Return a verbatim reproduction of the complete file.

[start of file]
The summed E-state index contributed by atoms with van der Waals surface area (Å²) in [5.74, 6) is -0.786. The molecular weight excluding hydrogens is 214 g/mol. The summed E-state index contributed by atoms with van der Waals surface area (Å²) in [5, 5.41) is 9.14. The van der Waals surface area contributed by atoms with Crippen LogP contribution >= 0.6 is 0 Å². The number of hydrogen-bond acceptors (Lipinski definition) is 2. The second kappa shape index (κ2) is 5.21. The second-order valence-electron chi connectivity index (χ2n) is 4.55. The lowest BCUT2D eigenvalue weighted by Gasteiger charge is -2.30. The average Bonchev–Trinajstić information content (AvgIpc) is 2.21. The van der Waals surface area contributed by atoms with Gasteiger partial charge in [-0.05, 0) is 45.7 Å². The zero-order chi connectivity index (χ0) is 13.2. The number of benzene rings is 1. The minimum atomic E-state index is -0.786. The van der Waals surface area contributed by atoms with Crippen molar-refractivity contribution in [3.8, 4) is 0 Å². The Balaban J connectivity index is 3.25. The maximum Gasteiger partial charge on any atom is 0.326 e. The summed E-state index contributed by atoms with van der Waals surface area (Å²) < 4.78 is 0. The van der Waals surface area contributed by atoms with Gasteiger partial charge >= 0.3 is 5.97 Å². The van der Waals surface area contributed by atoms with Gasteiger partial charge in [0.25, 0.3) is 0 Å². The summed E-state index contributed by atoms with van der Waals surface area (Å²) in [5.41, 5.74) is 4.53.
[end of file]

The summed E-state index contributed by atoms with van der Waals surface area (Å²) in [5.74, 6) is -0.786. The molecular weight excluding hydrogens is 214 g/mol. The summed E-state index contributed by atoms with van der Waals surface area (Å²) in [5, 5.41) is 9.14. The van der Waals surface area contributed by atoms with Crippen LogP contribution >= 0.6 is 0 Å². The number of hydrogen-bond acceptors (Lipinski definition) is 2. The second kappa shape index (κ2) is 5.21. The second-order valence-electron chi connectivity index (χ2n) is 4.55. The lowest BCUT2D eigenvalue weighted by Gasteiger charge is -2.30. The average Bonchev–Trinajstić information content (AvgIpc) is 2.21. The van der Waals surface area contributed by atoms with Gasteiger partial charge in [-0.05, 0) is 45.7 Å². The zero-order chi connectivity index (χ0) is 13.2. The number of benzene rings is 1. The minimum atomic E-state index is -0.786. The van der Waals surface area contributed by atoms with Crippen molar-refractivity contribution in [3.8, 4) is 0 Å². The Balaban J connectivity index is 3.25. The maximum Gasteiger partial charge on any atom is 0.326 e. The summed E-state index contributed by atoms with van der Waals surface area (Å²) < 4.78 is 0. The van der Waals surface area contributed by atoms with Gasteiger partial charge >= 0.3 is 5.97 Å². The van der Waals surface area contributed by atoms with Gasteiger partial charge in [0.25, 0.3) is 0 Å². The summed E-state index contributed by atoms with van der Waals surface area (Å²) in [5.41, 5.74) is 4.53.